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Detecting pathogens in and on food is of great interest, especially considering the amount of ready to eat and processed food that is now consumed in the world. Recent Salmonella enterica and Haemorrhagic E. coli outbreaks have demonstrated the importance of testing food. One drawback to many current methods is that they rely on culturing the microbe from the food, with these procedures taking days to complete. Rapid methods for detecting pathogens are under development and Yamazaki et. al describe a new method, a loop-mediated isothermal amplification assay, for the detection of Vibrio parahaemolyticus. The assay takes 60 minutes or less to complete, in contrast to culturing methods that require several days.
Photorhabdous luminescens is a pathogen of certain important insects. What is more interesting from a science point of view, is that this microbe has a nematode partner. The nematode attacks the insect larvae and injects P. luminescens into it. The microbe then quickly kills the insect larvae and provides a ready meal for itself, with the nematode happily consuming the feast of microbes generated. In this report, Easom and Clarke demonstrate that while loss of motiliy does not seem to affect either symbiosis (with the insect or the nematode), a motility minus P. luminescens is less fit than wild-type for growth and in nature would be quickly out-competed by its motile brethren.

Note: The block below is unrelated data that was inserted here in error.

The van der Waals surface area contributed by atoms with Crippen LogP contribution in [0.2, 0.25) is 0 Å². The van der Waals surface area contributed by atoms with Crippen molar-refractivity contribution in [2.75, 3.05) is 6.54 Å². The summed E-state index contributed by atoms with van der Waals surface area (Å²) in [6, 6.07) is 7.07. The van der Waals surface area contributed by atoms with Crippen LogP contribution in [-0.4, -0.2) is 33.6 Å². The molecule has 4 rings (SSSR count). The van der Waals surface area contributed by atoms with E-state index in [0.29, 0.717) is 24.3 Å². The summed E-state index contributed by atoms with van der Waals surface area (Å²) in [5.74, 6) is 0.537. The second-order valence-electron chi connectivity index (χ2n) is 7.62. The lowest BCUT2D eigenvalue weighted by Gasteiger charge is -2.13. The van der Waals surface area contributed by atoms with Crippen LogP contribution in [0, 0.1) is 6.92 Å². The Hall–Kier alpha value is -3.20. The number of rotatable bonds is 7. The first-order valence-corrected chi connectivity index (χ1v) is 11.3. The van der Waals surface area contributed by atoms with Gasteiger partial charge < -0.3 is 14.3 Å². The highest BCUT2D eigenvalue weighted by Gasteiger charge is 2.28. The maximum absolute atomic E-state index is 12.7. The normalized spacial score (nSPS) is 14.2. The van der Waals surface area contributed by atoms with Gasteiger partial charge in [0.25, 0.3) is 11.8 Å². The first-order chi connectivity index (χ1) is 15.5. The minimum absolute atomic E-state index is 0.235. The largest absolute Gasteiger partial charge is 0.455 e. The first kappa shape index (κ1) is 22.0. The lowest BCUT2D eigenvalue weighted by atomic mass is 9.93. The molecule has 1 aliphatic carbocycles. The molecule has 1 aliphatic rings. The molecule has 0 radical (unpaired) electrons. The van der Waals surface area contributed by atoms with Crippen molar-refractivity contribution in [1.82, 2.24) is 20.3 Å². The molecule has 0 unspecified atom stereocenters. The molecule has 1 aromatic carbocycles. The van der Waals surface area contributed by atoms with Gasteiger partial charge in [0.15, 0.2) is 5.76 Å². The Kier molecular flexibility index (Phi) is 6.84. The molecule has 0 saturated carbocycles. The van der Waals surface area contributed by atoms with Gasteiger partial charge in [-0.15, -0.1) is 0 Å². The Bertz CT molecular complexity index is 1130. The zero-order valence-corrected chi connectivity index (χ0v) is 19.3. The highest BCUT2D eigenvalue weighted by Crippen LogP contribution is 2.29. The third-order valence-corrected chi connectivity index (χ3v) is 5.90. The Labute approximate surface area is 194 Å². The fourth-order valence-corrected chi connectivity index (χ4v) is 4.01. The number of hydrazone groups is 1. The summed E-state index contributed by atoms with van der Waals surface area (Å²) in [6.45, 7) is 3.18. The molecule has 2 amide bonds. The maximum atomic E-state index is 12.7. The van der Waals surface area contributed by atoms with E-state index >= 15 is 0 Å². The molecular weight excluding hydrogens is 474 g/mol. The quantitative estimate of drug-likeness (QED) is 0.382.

Predicting antibiotic resistance to novel anitmicrobials would be a neat trick. And with the use of bioinfomatics and the large collection of DNA that has been sequenced, it may be possible. Sanchez et. al. et. al demonstrate a proof of concept experiment. This is a clever, and novel approach and will hopefully better prepare medicine to predict and deal with drug resistance.
Francisella tularensis causes a nasty febrile infection that is highly contagious in humans . It is of intense interest because of its prevalence in the environment and its potential as a biological weapon. The natural reservoirs of the microbe and its prevalence are not fully understood, and a study by Zhang et. al. provides some insight into this. The microbe was found in two tick species, Dermacentor silvarum (sheep tick) and Ixodes persulatus, at a rate of 1.98 % in Northern China. So the microbe is reasonably common in the environment.
There is often a debate about what diseases were brought to the America's with the arrival of Europeans and what was was already there. It has been suggested that ulcers, caused by Helicobacter pylori, were also shared with the native population by conquering Europeans. A recent study by Castillo-Rojas et. al. decided to answer this question. Extracts taken from mummies were subject to PCR amplification looking for evidence of Helicobacter pylori. These mummies pre-date the arrival of the Conquistadors. If they are infected with the microbe, then it was already here and not brought in during the 15th century. They found that in fact, some of the mummies were infected and ulcers.